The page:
I am using excellent library Calligraphy by Chris Jenx designed to allow you to use custom fonts in your android application. Give it a try!

  • yep, but for example i want to use it functionanl, but didn t want to implement all library;) – Morozov Apr 5 '17 at 14:53

What you want is not possible. You must need to set TypeFace in your Code.

In XML what you can do is

android:typeface="sans" | "serif" | "monospace"

other then this you can not play much with the Fonts in XML. :)

For Arial you need to set type face in your code.

An easy way to manage the fonts would be to declare them via resources, as such:

<!--++++++++++++++++++++++++++-->
<!--added on API 16 (JB - 4.1)-->
<!--++++++++++++++++++++++++++-->
<!--the default font-->
<string name="fontFamily__roboto_regular">sans-serif</string>
<string name="fontFamily__roboto_light">sans-serif-light</string>
<string name="fontFamily__roboto_condensed">sans-serif-condensed</string>

<!--+++++++++++++++++++++++++++++-->
<!--added on API 17 (JBMR1 - 4.2)-->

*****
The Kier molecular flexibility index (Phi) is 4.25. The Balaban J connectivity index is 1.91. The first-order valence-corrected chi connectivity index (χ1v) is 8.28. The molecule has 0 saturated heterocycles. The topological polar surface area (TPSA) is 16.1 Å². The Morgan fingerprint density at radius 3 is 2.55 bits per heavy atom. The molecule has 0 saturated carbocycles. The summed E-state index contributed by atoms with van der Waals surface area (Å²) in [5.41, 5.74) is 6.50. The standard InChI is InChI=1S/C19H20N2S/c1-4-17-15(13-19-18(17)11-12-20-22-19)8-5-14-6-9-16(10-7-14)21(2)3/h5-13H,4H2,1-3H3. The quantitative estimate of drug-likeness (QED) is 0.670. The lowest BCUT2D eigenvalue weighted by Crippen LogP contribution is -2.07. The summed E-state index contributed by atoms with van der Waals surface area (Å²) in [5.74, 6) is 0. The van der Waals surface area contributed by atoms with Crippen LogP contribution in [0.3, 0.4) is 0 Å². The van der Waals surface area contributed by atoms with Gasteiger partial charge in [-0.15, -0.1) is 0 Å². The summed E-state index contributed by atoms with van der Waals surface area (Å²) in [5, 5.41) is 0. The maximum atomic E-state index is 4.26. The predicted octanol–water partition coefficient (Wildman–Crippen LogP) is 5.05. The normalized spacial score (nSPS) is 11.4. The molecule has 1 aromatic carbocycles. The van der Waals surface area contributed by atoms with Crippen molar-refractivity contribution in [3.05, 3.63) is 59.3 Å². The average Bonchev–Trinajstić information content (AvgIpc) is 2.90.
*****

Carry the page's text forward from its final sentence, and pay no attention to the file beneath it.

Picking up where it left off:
<!--+++++++++++++++++++++++++++++-->
<string name="fontFamily__roboto_thin">sans-serif-thin</string>

<!--+++++++++++++++++++++++++++-->
<!--added on Lollipop (LL- 5.0)-->
<!--+++++++++++++++++++++++++++-->
<string name="fontFamily__roboto_medium">sans-serif-medium</string>
<string name="fontFamily__roboto_black">sans-serif-black</string>
<string name="fontFamily__roboto_condensed_light">sans-serif-condensed-light</string>

This is based on the source code here and here

  • Where to declare them? – AZ_ May 20 '15 at 3:24
  • @AZ_ Just like many resource files, you can put it in any XML file you wish, inside the "res/values/" folder . For example, put it in "res/values/fonts.xml" . And, to use it, do simply like this for example : android:fontFamily="string/fontFamily__roboto_regular" – android developer May 20 '15 at 5:18
  • Thanks, I am using this github.com/norbsoft/android-typeface-helper and it's really helpful – AZ_ May 21 '15 at 4:19
  • ok, the library is probably for doing it programmatically. here it's for XML – android developer May 21 '15 at 6:24

Dynamically you can set the fontfamily similar to android:fontFamily in xml by using this,

For Custom font:

 TextView tv = ((TextView) v.findViewById(R.id.select_item_title));
 Typeface face=Typeface.createFromAsset(getAssets(),"fonts/mycustomfont.ttf"); 
 tv.setTypeface(face);

For Default font:

 tv.setTypeface(Typeface.create("sans-serif-medium",Typeface.NORMAL));

These are the list of default font family used, use any of this by replacing the double quotation string "sans-serif-medium"

FONT FAMILY                    TTF FILE                    

1  casual                      ComingSoon.ttf